ALBUM REVIEW: Joywave – Possession

Release Date: March 13th 2020
Label: Cultco Music/Hollywood Records


For their third full-length, ‘Possession’, indie rock quartet Joywave return to the collaged soundscapes of their 2015 debut, ‘How Do You Feel Now?’, to create a sweeping ride through funk, rock, and pop.

Filtered through chopped samples and frontman Daniel Armbruster‘s falsetto, this latest effort signals a confident iteration of the group.

Opening the record tentatively, ‘Like A Kennedy’ focuses on Armbruster‘s soft vocals and swaying piano chords, defying the tension inducing lyrics that float throughout the track. Supported by sporadic yet lush guitars, the track invokes a Queen inspired twist to their electronica spattered indie rock.

Bypassing the slow build of its predecessor, ‘Coming Apart’ delivers pumping synth lines and smooth vocal lines. Held together by Joseph Morinelli‘s funk tinged bass lines and a clever use of dynamics, the track pushes the pace of the record further.

Whilst previous record ‘Content’ moved away from the samples and electronic manipulation found in their debut, ‘Possession’ digs through Carl Sagan‘s Voyager Golden Record and melds synths to their indie pop with reckless abandon. From the see saw samples that blend with Benjamin Bailey‘s leads on ‘Half Your Age’, or the trance flavoured ‘Obsession’ and the juddering synths of ‘Blank Slate’ all giving additional depth to funk overtones of the record.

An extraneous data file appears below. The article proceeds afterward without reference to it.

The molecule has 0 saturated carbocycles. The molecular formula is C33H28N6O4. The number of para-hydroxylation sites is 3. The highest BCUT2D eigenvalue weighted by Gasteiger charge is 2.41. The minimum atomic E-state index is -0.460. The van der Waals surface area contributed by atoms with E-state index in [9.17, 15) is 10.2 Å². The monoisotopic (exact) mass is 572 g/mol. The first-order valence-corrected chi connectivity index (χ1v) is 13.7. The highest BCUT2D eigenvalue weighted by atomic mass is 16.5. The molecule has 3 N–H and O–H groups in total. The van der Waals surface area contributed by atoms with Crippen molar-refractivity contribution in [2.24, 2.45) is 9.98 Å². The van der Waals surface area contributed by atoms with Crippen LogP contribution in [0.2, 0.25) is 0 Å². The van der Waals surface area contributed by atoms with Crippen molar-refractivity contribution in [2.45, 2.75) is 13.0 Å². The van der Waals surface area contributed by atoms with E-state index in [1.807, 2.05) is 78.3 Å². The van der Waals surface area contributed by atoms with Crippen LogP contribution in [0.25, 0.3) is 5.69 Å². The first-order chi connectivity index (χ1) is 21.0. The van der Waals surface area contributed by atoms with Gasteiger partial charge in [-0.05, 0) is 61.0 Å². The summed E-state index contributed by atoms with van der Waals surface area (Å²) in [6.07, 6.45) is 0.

After the bouncing and defiant ‘F.E.A.R.’ introduces a more guitar driven element to the record, the second half of ‘Possession’ moves deeper into experimental and left-field influences, as the disco and brit-pop influenced ‘Funny Thing About Opinions’ sees the quartet channel early Blur and Pulp in equal measure to brilliant results.

Whilst Armbruster‘s vocals and Morinelli‘s bass lines may have been the focal points for the majority of the record, ‘Who Owns Who?’ sees Paul Brenner create multi-layered and groove heavy drum patterns. Following up with the overdriven and lunging ‘Blastoffff’, the quartet uncover new layers to their already expansive soundscape.

With the title-track and ‘No Shoulder’ bringing the pace down slightly, ‘Possession’ relies on ambient soundscapes and hypnotic melodies to create spinning and winding takes on electro-pop. Relying on tight structuring and Armbruster‘s effective falsetto harmonies, the tracks show a more restrained side to the group.

Closing with the stuttering and loose ‘Mr.Eastman’, harmonised synths and vocals push the track towards a sprawling and expansive soundscape; covering gliding guitars, trumpet led countermelodies and glistening synths to showcase the array of influences the record incorporates seamlessly.